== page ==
Demand,Supply & Market Equilibrium
Rationing Function of Prices
The ability of the competitive forces of supply and demand to establish a price at which selling and buying decisions are consistent is called the rationing function of prices. In our case, the equilibrium price of $3 clears the market, leaving no burdensome surplus for sellers and no inconvenient shortage for potential buyers.
Competition among corn producers forces them to use the best technology and right mix of productive resources. If they didn't, their costs would be too high relative to the market price, and they would be unprofitable. The result is productive effiency: the production of any particular good in least costly way.
Changes in Supply, Demand, and Equilibrium
Demand might change because of fluctuations in consumer tastes or incomes, changes in consumer expectations, or variations in the prices of related goods. Supply changes in response to changes in resource price, technology, or taxes.
Change in Demand
An increase in demand raises both equilibrium price and equilibrium quantity. A decrease in demand reduces both equilibrium price and equilibrium quantity.
Changes in Supply
The new intersection of supply demand is located at a lower equilibrium price but at a higher equilibrium quantity. An increase in supply reduces equilibrium price but increases equilibrium quantity.
When both supply and demand change, the effect is a combination of the individual effects.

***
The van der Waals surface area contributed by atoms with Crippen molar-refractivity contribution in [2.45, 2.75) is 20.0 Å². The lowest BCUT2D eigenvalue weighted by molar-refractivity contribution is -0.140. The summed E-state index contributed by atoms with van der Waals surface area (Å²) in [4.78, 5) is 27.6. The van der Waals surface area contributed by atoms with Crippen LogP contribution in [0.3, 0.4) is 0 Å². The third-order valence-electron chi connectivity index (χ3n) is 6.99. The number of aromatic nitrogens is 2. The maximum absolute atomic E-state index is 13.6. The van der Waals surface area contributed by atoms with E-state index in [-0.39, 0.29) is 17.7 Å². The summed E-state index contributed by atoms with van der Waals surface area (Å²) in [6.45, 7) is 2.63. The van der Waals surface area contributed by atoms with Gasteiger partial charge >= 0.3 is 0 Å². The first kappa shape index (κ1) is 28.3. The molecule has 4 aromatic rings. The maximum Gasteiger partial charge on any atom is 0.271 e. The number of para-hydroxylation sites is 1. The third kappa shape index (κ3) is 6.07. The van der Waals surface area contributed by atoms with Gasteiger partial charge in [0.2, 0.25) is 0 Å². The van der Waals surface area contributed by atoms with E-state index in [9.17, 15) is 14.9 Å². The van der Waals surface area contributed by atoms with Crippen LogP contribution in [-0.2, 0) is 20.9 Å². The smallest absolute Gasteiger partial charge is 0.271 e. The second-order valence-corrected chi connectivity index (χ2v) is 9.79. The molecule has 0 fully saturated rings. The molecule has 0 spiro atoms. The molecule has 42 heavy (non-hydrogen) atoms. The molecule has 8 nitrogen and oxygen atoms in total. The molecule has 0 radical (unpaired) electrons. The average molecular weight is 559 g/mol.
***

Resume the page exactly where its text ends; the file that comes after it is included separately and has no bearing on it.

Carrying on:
Supply Increase; Demand Decrease
Both changes decrease price, so the net result is a price drop greater than that resulting from either change alone. The effects of the changes in supply and demand opposed: the increase in supply increases equilibrium quantity, but the decrease in demand reduces it.
Supply Decrease; Demand Increase
A decrease in supply and an increase in demand for some good, both increase price.
Supply Increase; Demand Increase
A supply increase drops equilibrium price, while a demand increase boosts it. If the increase in supply is greater than the increase in demand, the equilibrium price will fall. If the opposite holds, the equilibrium price will rise.
Supply Decrease; Demand Decrease
If the decrease in supply is greater than the decrease in demand, equilibrium price will rice. If the reverse is true, equilibrium price will fall.
Application: Government-Set Prices
Prices in most market are free to rise or fall to their equilibrium levels, no matter how high or low those levels might be. Government sometimes concludes that supply and demand will produce prices that unfairly high for buyers or unfairly low for sellers.
Price Ceilings on Gasoline
A price ceiling sets the maximum legal price a seller may charge for a product or service. A price at or below the ceiling is legal; a price above it is not.
Price Floors on Wheat
A price floor is a minimum price fixed by the government. A price at or above the price floor is legal; a price below it is not.